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Sleep & Mental Illness

- Summary
- About sleep and mental illness
- Signs and symptoms
- Diagnosis and treatment
- Questions for your doctor

Reviewed By:
Steven A. King, M.D.


People diagnosed with mental illness frequently have related sleep problems. Most often, sleep problems related to mental illness involve one of two conditions:

  • Insomnia. Condition in which a patient has trouble falling asleep or remaining asleep. Typically, patients with insomnia do not feel refreshed after a night’s sleep. Insomnia may be acute (short term) or chronic (lasting for longer than one month).

  • Hypersomnia. Condition that causes people to feel extremely sleepy throughout the day. Patients with hypersomnia also often sleep for long periods at night and nap repeatedly during the day. However, sleep in hypersomnia does not leave the patient feeling refreshed or more alert.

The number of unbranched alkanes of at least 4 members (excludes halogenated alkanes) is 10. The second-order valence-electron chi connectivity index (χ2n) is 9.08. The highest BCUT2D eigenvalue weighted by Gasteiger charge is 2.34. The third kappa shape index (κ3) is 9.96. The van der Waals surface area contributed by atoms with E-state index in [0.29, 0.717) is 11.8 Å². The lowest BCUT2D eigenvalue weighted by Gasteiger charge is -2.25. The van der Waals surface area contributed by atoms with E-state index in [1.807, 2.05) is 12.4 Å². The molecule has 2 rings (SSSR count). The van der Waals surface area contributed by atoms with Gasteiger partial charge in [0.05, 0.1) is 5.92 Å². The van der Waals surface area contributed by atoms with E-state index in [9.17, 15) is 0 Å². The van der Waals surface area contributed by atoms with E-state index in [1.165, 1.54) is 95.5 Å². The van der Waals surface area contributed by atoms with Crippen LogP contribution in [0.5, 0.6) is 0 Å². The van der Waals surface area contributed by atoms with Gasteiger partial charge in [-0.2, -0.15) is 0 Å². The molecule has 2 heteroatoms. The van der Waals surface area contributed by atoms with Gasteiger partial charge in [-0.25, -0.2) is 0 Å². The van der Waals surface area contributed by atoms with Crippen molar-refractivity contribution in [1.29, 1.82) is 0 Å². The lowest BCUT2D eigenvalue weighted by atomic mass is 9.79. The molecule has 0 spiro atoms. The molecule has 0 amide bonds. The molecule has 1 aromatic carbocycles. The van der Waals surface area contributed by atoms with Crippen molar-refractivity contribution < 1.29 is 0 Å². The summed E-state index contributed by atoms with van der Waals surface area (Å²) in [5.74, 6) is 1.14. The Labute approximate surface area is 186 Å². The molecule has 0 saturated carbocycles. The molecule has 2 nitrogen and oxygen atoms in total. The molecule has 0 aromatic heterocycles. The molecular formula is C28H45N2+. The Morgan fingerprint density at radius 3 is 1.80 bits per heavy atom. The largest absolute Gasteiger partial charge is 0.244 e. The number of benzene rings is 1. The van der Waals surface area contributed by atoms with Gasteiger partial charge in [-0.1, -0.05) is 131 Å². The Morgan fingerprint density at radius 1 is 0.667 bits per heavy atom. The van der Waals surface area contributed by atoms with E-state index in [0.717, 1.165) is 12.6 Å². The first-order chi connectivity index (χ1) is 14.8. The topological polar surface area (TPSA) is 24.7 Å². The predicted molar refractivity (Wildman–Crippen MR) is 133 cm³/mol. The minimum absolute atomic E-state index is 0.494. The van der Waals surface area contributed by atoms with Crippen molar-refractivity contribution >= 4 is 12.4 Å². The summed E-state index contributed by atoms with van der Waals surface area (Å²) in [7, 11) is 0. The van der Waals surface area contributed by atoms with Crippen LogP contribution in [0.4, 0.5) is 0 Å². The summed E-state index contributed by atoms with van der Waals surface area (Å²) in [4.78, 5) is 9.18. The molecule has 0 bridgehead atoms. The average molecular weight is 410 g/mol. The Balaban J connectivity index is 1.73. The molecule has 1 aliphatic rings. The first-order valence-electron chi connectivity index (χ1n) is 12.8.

A large number of mental illnesses may cause sleep problems such as insomnia or hypersomnia. These include adjustment disorders, bipolar disorder, generalized anxiety disorder, panic disorder, personality disorders, schizophrenia and somatoform disorders.

People with sleep disorders that are associated with mental illness are likely to display two sets of symptoms. The first set of symptoms is related to the mental disorder itself. The second set of symptoms is related to the sleep problems and includes fatigue, increased anxiety at bedtime and difficulty concentrating throughout the day.

In most cases, a patient’s sleep problem will be diagnosed and treated along with other symptoms of the associated mental illness.

However, if the patient’s complaints are primarily focused on sleep problems, one of two diagnoses may be made according to specific criteria established by the American Psychiatric Association: insomnia related to another mental disorder or hypersomnia related to another mental disorder.

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Review Date: 01-28-2007

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